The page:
Turkish President Recep Tayyip Erdogan threatened on Sunday to Afrin in Syrian Kurdistan (Rojava) as part of his government’s offensive against the U.S.-backed forces as they enter the ninth day of operations.
Erdogan said he would go to Afrin “if necessary” and urged his supporters to follow him. Erdogan spoke at a local Justice and Development Party (AKP) congress in the Amasya Province. He told his followers: “If needed, I, the top commander, would be the first one to go to Afrin. You would then follow me.”
Erdogan also reacted to Turkey’s capture of the strategic Bursaya Mountain in northern Afrin on Sunday as he said Ankara would expand its operation and “clean the entire border” all the way to Iraq.
Turkish warplanes started striking the Kurdish city of Afrin last week as ground troops entered the region as well.
The campaign named “Operation Olive Branch” is intended to clear Syria’s Kurdish-held northwest district of People’s Protection Units (YPG) fighters, regarded by Turkey as an offshoot of the outlawed Kurdistan Workers’ Party (PKK).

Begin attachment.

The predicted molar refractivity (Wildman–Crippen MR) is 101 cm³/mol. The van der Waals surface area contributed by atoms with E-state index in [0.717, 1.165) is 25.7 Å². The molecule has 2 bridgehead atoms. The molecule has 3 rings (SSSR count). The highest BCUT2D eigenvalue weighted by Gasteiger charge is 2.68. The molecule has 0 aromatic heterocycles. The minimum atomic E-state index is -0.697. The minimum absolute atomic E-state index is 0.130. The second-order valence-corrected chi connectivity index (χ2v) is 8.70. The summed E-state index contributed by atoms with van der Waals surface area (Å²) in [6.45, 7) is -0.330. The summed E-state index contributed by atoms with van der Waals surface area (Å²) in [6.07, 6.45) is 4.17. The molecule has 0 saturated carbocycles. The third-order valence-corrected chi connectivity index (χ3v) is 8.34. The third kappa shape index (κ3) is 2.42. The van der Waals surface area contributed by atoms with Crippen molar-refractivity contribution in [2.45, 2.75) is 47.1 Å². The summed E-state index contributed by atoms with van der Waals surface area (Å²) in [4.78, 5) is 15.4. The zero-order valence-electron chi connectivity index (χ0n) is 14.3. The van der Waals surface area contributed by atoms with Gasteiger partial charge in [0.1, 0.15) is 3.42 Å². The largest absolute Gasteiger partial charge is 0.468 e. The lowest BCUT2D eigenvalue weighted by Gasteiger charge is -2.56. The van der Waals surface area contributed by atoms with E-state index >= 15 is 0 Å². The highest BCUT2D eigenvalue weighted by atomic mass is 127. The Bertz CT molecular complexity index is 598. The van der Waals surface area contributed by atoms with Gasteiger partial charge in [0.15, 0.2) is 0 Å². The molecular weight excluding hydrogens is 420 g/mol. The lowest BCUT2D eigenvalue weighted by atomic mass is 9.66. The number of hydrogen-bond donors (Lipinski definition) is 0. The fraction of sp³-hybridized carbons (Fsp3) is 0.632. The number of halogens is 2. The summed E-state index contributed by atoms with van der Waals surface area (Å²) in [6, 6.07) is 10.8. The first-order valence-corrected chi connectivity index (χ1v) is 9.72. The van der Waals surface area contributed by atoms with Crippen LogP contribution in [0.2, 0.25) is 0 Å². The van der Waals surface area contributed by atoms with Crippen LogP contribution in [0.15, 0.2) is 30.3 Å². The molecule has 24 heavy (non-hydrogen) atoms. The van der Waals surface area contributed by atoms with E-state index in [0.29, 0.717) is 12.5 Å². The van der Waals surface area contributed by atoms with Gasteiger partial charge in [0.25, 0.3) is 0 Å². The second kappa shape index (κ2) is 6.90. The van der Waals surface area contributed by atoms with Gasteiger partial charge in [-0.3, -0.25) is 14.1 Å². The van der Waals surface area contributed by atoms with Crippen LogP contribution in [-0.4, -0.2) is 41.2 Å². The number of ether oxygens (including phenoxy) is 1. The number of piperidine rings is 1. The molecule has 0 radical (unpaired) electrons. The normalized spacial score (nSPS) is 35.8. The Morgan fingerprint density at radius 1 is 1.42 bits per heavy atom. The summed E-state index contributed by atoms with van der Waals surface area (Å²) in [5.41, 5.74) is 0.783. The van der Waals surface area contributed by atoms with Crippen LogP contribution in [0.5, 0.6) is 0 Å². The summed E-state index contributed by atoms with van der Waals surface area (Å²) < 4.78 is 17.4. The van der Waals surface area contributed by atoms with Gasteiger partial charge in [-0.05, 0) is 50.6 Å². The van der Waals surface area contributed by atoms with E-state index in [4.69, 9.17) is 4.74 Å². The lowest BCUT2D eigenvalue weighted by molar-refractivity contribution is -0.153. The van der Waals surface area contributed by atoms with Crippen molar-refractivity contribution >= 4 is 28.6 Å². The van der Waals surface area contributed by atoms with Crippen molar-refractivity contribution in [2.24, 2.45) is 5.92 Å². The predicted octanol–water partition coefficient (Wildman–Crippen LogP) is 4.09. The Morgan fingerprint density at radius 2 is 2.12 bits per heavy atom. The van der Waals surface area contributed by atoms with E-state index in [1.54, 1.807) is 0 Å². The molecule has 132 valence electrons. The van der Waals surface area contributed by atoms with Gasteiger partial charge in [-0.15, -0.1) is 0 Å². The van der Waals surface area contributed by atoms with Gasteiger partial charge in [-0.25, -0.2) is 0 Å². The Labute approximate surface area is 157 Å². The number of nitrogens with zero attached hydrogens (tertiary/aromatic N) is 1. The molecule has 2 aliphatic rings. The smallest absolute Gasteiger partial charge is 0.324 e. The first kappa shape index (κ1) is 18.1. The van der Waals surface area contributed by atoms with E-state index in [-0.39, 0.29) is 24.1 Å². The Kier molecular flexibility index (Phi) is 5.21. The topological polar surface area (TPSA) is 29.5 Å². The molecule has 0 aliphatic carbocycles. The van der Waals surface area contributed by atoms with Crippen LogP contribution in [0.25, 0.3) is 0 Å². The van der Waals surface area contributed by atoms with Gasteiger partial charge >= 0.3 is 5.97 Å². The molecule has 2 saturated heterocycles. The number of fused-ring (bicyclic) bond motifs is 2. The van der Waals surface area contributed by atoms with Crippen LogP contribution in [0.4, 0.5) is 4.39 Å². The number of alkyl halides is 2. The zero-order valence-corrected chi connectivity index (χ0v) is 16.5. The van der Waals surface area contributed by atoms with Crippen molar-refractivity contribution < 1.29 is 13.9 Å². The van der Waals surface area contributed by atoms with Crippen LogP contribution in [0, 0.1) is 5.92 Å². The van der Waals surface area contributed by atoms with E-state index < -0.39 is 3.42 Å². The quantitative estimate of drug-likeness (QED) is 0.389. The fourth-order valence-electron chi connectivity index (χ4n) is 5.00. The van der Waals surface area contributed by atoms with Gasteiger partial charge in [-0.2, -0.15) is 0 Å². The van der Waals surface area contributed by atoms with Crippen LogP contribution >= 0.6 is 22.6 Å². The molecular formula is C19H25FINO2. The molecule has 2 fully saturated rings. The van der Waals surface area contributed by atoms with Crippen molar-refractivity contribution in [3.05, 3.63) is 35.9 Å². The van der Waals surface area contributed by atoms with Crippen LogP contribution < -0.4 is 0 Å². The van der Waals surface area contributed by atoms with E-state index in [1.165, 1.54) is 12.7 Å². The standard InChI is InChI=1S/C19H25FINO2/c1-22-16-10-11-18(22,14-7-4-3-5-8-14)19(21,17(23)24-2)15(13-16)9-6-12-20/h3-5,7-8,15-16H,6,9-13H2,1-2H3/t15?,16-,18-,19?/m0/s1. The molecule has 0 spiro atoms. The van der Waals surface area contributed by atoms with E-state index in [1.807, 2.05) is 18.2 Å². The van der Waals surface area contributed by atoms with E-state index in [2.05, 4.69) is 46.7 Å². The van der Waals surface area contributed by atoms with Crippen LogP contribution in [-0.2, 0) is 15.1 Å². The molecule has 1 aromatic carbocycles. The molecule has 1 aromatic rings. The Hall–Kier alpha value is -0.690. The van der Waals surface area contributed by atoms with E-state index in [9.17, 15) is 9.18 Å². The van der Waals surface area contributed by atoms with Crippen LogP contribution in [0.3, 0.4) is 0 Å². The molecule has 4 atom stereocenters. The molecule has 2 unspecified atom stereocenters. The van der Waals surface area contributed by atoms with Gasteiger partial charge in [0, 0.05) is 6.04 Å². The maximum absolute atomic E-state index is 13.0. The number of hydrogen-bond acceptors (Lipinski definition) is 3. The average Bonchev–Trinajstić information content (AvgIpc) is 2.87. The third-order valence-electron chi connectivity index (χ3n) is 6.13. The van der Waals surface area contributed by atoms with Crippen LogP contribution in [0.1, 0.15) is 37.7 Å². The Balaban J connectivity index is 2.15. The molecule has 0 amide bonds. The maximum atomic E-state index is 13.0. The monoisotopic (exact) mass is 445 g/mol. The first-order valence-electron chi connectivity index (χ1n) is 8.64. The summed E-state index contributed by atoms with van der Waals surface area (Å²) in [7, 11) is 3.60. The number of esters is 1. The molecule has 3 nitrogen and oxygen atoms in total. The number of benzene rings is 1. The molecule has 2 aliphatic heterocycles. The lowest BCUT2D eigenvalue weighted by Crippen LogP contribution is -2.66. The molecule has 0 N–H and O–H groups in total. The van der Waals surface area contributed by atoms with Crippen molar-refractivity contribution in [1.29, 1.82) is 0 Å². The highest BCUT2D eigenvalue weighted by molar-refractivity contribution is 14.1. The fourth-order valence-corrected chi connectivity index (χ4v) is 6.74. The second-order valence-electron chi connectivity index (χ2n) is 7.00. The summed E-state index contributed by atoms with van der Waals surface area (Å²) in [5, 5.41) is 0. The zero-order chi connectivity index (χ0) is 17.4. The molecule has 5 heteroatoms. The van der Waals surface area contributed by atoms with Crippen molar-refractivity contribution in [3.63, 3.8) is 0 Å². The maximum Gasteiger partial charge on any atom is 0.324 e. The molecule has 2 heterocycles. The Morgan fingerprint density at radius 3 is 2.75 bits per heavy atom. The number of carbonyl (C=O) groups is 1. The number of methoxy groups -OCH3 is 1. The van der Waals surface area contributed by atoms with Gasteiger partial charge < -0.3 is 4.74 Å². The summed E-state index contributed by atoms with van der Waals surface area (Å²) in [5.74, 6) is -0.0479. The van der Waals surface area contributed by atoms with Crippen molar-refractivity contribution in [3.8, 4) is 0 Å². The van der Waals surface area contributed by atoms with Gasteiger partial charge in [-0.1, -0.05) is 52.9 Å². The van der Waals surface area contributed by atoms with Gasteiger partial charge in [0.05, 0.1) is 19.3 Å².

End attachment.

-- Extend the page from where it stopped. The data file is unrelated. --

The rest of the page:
Ankara is furious with Washington’s support for the YPG and has even labeled the U.S.-backed Kurdish forces a “terrorist organization.”
For its part, the U.S., which is supporting the Kurds in the current battle against the Islamic State (IS) in Syria, has expressed its concern and has urged Turkey to limit its military offensive in the Kurdish region of Afrin.
Turkey’s Foreign Minister Mevlut Cavusoglu on Saturday stated that it was “mandatory” for the U.S. to “withdraw” its troops from Manbij, east of Afrin. Cavusoglu even told Washington to take “more concrete steps rather than words.”